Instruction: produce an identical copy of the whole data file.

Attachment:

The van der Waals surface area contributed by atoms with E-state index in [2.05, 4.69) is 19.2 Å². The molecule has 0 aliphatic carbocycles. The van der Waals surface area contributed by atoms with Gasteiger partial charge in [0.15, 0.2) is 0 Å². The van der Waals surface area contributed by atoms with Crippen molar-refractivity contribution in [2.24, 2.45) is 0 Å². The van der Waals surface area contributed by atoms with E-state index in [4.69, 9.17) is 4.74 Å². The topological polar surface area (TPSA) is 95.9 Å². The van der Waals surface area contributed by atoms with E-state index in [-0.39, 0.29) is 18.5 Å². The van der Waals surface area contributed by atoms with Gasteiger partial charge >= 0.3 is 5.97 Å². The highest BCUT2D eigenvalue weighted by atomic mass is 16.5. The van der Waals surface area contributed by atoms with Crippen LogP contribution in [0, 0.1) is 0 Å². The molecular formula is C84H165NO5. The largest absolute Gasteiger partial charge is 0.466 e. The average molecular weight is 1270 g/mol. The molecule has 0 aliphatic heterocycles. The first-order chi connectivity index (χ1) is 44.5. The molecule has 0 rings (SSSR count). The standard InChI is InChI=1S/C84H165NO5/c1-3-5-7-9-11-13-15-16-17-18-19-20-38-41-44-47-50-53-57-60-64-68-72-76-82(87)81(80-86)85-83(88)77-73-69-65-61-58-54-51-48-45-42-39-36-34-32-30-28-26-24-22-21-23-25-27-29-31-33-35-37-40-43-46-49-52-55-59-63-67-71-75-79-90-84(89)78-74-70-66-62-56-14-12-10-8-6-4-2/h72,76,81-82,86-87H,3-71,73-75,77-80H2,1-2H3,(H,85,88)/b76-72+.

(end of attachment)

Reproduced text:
The van der Waals surface area contributed by atoms with E-state index in [2.05, 4.69) is 19.2 Å². The molecule has 0 aliphatic carbocycles. The van der Waals surface area contributed by atoms with Gasteiger partial charge in [0.15, 0.2) is 0 Å². The van der Waals surface area contributed by atoms with Crippen molar-refractivity contribution in [2.24, 2.45) is 0 Å². The van der Waals surface area contributed by atoms with E-state index in [4.69, 9.17) is 4.74 Å². The topological polar surface area (TPSA) is 95.9 Å². The van der Waals surface area contributed by atoms with E-state index in [-0.39, 0.29) is 18.5 Å². The van der Waals surface area contributed by atoms with Gasteiger partial charge >= 0.3 is 5.97 Å². The highest BCUT2D eigenvalue weighted by atomic mass is 16.5. The van der Waals surface area contributed by atoms with Crippen LogP contribution in [0, 0.1) is 0 Å². The molecular formula is C84H165NO5. The largest absolute Gasteiger partial charge is 0.466 e. The average molecular weight is 1270 g/mol. The molecule has 0 aliphatic heterocycles. The first-order chi connectivity index (χ1) is 44.5. The molecule has 0 rings (SSSR count). The standard InChI is InChI=1S/C84H165NO5/c1-3-5-7-9-11-13-15-16-17-18-19-20-38-41-44-47-50-53-57-60-64-68-72-76-82(87)81(80-86)85-83(88)77-73-69-65-61-58-54-51-48-45-42-39-36-34-32-30-28-26-24-22-21-23-25-27-29-31-33-35-37-40-43-46-49-52-55-59-63-67-71-75-79-90-84(89)78-74-70-66-62-56-14-12-10-8-6-4-2/h72,76,81-82,86-87H,3-71,73-75,77-80H2,1-2H3,(H,85,88)/b76-72+.